It’s July. The weeks fly by towards the deadline of 31st. August. Maybe your first draft, or even the second, is sitting on a shelf gestating after the initial creative flush. Good.
How do you write? Do you get it all down as quickly as possible, not stopping to halt the flow, or do you edit as you go, polish the phrases and produce a piece of writing which is oven-ready up to the point where you stopped writing?
However you write, it is always worth the second read-through with fresh eyes, and the read-out loud.
Have you reached out for the nearest phrase or word which will push the story on?
The well-worn phrase drops so easily into your mind. I was once writing lyrics for a hymn, and on a car journey, the perfect words seemed to emerge from the fog. Brilliant – until a couple of weeks later those words echoed in my mind and continued as the first couplet in a beautifully constructed eighteenth century hymn. Balanced structure, elegant imagery, but someone else thought of it first, and, comfortable as an old shoe, I had seized on it. (cliché alert)
Take the following two sentences:
It was a dark and stormy night
Somewhere outside a dog was barking
They are the opening and closing lines of a piece of writing handed out to me at a creative writing class, designed to demonstrate the cliché. Every sentence effectively demonstrated the art.
And yet taken in isolation both those sentences have much to recommend them. They are evocative.
The first, from the 1830 novel, Paul Clifton by Edward Bulwer-Lytton, pitched the reader into the middle of a wild menacing scene; the second became the final go-to line of stories in the style of hard-boiled American private investigators created by Raymond Chandler or Ross MacDonald – the isolated and melancholy image of darkened New York streets. I expect it was raining.
But these days their familiarity breeds contempt.
It is so easy to resort to the familiar. It is not consciously lazy. These phrases are chosen because they are well-constructed, vivid and memorable.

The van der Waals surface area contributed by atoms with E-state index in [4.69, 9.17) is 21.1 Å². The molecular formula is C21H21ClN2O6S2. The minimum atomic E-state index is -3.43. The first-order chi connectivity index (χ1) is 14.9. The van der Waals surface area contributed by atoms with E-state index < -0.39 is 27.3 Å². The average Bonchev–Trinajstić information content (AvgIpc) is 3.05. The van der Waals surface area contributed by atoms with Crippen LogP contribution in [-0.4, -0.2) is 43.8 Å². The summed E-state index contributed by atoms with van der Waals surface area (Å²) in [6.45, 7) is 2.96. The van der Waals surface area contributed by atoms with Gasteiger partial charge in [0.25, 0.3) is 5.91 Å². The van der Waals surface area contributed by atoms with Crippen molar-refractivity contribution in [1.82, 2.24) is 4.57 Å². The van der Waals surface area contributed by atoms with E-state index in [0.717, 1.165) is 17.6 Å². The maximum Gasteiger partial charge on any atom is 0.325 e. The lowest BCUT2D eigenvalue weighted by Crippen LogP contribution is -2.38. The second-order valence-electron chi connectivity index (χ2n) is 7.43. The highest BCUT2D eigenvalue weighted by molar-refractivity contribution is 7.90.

I once used “a green shade” in a poem about elderly truancy. Although it was commended in a poetry competition, the judge picked up on that phrase from Andrew Marvell’s The Garden. It slid by unnoticed in a US publication whose editor was perhaps not so familiar with English metaphysical poets.
Single words are over-used to the point that they become unusable. You’ll be able to think of many words so hackneyed and misused that they set your teeth on edge but the first couple of times you encountered them they seemed punchy and sharp.
Remember myriad, and even further back nice, so repeated as to have lost all meaning, and so worn out as to be instantly ignored.
Shard – when I used this in a poem referring to Celtic water sacrifices of broken swords it was an accurate, technical term in an archaeological context, but it met with a judge’s criticism as a cliché. I eventually replaced it with the word splinter which had the added benefit of the idea of a long point, which was quite apt.
Iconic has lost any sense of meaning an object of veneration. Television presenters describe anything very good, or even quite good, as iconic – a double-decker bus, Taylor Swift, Harry Kane, Maine Coon cat.
To sharpen your cliché=hunting skills, you could read through this piece and spot the ones I have used (deliberately or carelessly!) The reader identifying the most in the Comments box will receive a copy of my recent poetry book, Lessons from the Orchard.
Then turn your forensic skills on your magical entry to the Hysteria writing competition 2023 and make it even more magical. The judges are looking forward to reading it.